IT professionals or students are always keen to know the upcoming trends to keep themselves up to date. Let’s see the Top 5 Emerging IT trends that will rule 2020 and 2021.
IoT (Internet of Things)
Ever since human dependence on internet increased, the field Internet of Things has been the talk of the town. The demand for this field became exponential over the last couple of years and is considered the next big thing in the field of home automation technology. The Internet of Things is the attempt for the physical world to perfectly gel onto the digital world leveraging the Internet.
We have already been exposed to some of the efficient IoT systems like Google Home by Google and Alexa by Amazon. We also begun to acquire a space in most of the homes across the globe and the demand for these is surging significantly.
How it’s affecting industries?: The IoT is game changer in the way we do business but also the business models we use to do it. According to Gartner’s report, the global market value of IoT is projected to pass the one trillion U.S. dollars mark for the first time by 2017, a significant increase, considering the market was valued at around 600 billion U.S. dollars in 2014. The number of connected devices worldwide is projected to increase from around 18 billion in 2015 to 50 billion by 2020. The installed base of IoT devices is expected to jump from about five billion in 2015 to nearly 31 billion units by 2020.
Artificial Intelligence (A.I)
AI has always been a fascinating concept and disruptive technology right from the day it was introduced. AI refers to a computer that can actually think for itself by analyzing data and tracking repeating patterns without being explicitly programmed by humans to do so. It is basically replication of the human behavior and cognitive intelligence.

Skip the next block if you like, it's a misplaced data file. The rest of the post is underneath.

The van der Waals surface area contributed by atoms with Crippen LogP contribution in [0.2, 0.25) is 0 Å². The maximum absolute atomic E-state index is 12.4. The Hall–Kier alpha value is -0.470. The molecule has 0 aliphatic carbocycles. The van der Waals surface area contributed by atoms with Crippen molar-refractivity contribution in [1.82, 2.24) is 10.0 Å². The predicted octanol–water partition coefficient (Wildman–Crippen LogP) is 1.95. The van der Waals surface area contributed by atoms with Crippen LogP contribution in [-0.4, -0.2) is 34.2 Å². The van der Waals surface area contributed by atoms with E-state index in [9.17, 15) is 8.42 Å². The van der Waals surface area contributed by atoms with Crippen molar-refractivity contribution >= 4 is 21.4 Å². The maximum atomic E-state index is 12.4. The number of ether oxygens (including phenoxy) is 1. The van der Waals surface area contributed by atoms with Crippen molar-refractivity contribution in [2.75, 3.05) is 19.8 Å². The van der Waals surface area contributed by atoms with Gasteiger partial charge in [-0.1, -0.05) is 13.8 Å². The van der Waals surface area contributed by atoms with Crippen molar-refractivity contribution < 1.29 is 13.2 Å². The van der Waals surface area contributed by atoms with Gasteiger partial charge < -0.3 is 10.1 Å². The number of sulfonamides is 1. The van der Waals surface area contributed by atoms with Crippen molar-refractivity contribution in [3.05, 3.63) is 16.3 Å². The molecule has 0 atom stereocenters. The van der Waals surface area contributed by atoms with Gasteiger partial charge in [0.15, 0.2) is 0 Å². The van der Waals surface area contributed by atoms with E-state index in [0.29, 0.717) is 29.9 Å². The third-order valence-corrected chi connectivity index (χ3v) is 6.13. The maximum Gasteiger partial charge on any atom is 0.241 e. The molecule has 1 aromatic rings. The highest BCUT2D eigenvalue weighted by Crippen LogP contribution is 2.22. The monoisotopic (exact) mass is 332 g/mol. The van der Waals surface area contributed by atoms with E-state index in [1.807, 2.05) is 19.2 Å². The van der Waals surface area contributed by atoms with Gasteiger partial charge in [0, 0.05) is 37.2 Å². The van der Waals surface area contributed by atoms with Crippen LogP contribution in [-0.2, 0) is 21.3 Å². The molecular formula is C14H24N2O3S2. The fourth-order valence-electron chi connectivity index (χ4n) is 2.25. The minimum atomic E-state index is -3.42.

How big is AI?: AI has its own The benefits and precision results underpinned by AI have made the organisations to leverage this technology for delivering better consumer activities. Companies like Amazon, Microsoft, and Google have deeply invested in integrating and promoting artificial intelligence capabilities. AI is reshaping the way businesses interact with their customers in a big way by helping them anticipate and meet customer needs more easily with better precision.In 2020, the global AI software market is expected to grow approximately 154 percent year-on-year, reaching a forecast size of 22.6 billion U.S. dollars.
Formerly referred as Cloud computing, has been mainstream emerging technology across the years and continues to be so, with major players like Amazon Web Services, Microsoft Azure and Google Cloud which are top 3 companies standing tall dominating the rest of the market in this field. Cloud computing can be stated as the on-demand availability of computer system resources, be it data storage or computing power or both, without active management by the user.
As the quantity of data we’re dealing with continues to increase multi-fold, we’ve realised the shortcomings of cloud computing in some situations. Edge computing is designed to help solve some of those problems as a way to bypass the latency caused by cloud computing and getting data to a data centre for processing. For this reason, edge computing can be used to process time-sensitive data in remote locations with limited or no connectivity to a centralised location. In those situations, edge computing can act like mini data centres.